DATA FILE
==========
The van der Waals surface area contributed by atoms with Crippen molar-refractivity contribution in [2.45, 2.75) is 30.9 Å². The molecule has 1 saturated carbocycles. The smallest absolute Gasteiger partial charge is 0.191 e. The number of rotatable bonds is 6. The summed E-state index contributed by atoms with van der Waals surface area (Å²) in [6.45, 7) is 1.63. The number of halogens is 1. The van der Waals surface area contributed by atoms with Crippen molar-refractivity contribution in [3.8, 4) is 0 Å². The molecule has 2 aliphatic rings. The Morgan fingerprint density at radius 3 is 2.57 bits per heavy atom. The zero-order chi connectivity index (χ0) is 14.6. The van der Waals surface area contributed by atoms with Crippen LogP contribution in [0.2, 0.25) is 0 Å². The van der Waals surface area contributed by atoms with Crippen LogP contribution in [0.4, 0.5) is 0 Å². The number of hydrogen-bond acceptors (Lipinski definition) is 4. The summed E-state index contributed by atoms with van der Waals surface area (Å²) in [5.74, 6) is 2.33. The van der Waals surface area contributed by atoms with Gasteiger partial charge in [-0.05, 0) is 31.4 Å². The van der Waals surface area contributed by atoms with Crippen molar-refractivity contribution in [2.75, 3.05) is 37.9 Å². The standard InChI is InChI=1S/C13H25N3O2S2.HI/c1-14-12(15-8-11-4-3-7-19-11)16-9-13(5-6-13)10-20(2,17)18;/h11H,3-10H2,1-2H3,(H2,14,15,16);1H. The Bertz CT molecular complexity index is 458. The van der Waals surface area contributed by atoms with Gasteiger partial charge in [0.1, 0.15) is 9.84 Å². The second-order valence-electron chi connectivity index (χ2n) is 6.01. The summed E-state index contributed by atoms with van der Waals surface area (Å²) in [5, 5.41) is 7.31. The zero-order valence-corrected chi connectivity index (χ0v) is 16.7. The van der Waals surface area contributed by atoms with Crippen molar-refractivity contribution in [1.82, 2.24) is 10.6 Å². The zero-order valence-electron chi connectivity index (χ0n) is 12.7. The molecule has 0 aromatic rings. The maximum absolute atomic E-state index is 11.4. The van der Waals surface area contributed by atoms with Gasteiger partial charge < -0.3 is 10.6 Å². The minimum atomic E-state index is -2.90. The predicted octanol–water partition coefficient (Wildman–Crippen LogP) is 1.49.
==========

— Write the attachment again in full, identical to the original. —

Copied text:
The van der Waals surface area contributed by atoms with Crippen molar-refractivity contribution in [2.45, 2.75) is 30.9 Å². The molecule has 1 saturated carbocycles. The smallest absolute Gasteiger partial charge is 0.191 e. The number of rotatable bonds is 6. The summed E-state index contributed by atoms with van der Waals surface area (Å²) in [6.45, 7) is 1.63. The number of halogens is 1. The van der Waals surface area contributed by atoms with Crippen molar-refractivity contribution in [3.8, 4) is 0 Å². The molecule has 2 aliphatic rings. The Morgan fingerprint density at radius 3 is 2.57 bits per heavy atom. The zero-order chi connectivity index (χ0) is 14.6. The van der Waals surface area contributed by atoms with Crippen LogP contribution in [0.2, 0.25) is 0 Å². The van der Waals surface area contributed by atoms with Crippen LogP contribution in [0.4, 0.5) is 0 Å². The number of hydrogen-bond acceptors (Lipinski definition) is 4. The summed E-state index contributed by atoms with van der Waals surface area (Å²) in [5.74, 6) is 2.33. The van der Waals surface area contributed by atoms with Gasteiger partial charge in [-0.05, 0) is 31.4 Å². The van der Waals surface area contributed by atoms with Crippen molar-refractivity contribution in [2.75, 3.05) is 37.9 Å². The standard InChI is InChI=1S/C13H25N3O2S2.HI/c1-14-12(15-8-11-4-3-7-19-11)16-9-13(5-6-13)10-20(2,17)18;/h11H,3-10H2,1-2H3,(H2,14,15,16);1H. The Bertz CT molecular complexity index is 458. The van der Waals surface area contributed by atoms with Gasteiger partial charge in [0.1, 0.15) is 9.84 Å². The second-order valence-electron chi connectivity index (χ2n) is 6.01. The summed E-state index contributed by atoms with van der Waals surface area (Å²) in [5, 5.41) is 7.31. The zero-order valence-corrected chi connectivity index (χ0v) is 16.7. The van der Waals surface area contributed by atoms with Crippen molar-refractivity contribution in [1.82, 2.24) is 10.6 Å². The zero-order valence-electron chi connectivity index (χ0n) is 12.7. The molecule has 0 aromatic rings. The maximum absolute atomic E-state index is 11.4. The van der Waals surface area contributed by atoms with Gasteiger partial charge < -0.3 is 10.6 Å². The minimum atomic E-state index is -2.90. The predicted octanol–water partition coefficient (Wildman–Crippen LogP) is 1.49.